• You can create a diversion to distract the guards or pull them away. Use Illusion spells like Ghost Sound [DDI] or a Bluff check to distract them. If the party has burly friends, creating a riot out on the street usually works, or if you have a sneaky ally he can steal the guard’s hat and then they will chase him around the corner.
    • Or you can scare them off. Nothing sends underpaid grunts running like the fear of death. A good Intimidate check could go a long a way, and it helps if you have a wheelbarrow and a holocaust cloak.
  2. Traps Of course the best way around traps is a thief who can disable them. Also think about ways around traps such as ladders, ropes, and teleportation. Just remember that if your way out is the same as the way in, you’ll want to make sure you disarm the trap completely, or that you can avoid it when fleeing out. You can also try to convince the DM to let you use Dispel Magic [DDI] to overcome magical traps (some traps specifically list this is a possibility).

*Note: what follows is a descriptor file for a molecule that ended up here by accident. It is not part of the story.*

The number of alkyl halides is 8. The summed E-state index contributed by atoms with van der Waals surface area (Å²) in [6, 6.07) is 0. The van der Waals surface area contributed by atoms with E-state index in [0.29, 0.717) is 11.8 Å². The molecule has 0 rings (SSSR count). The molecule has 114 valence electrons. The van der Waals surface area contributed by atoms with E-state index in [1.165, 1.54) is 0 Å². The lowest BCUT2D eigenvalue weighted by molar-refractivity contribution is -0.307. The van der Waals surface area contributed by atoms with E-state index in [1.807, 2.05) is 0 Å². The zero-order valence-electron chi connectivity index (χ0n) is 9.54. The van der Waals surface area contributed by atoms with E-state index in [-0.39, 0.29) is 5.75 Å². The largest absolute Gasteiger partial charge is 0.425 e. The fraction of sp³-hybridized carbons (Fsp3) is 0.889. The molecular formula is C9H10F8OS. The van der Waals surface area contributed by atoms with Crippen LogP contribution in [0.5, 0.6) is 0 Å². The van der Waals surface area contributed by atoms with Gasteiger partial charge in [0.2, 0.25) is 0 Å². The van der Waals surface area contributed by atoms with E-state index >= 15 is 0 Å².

3. Locked Doors/Gates If an item is worth protecting, it’s probably put in some kind of vault.
    • Try to get the key ahead of time. If the current owner is a narcissistic bastard, he probably keeps the key on him at all times, especially when he goes on dates. Send someone to lift it off him while flirting.
    • If you can’t get the key be prepared to either pick the lock or use some sort of magic such as teleportation, shadow walk, or mage hand to get it. Going quietly is always preferred, but if none of those options are available, bring a portable battering ram [DDI] or pry bar to force open a door. Be prepared to deal with alerted guards.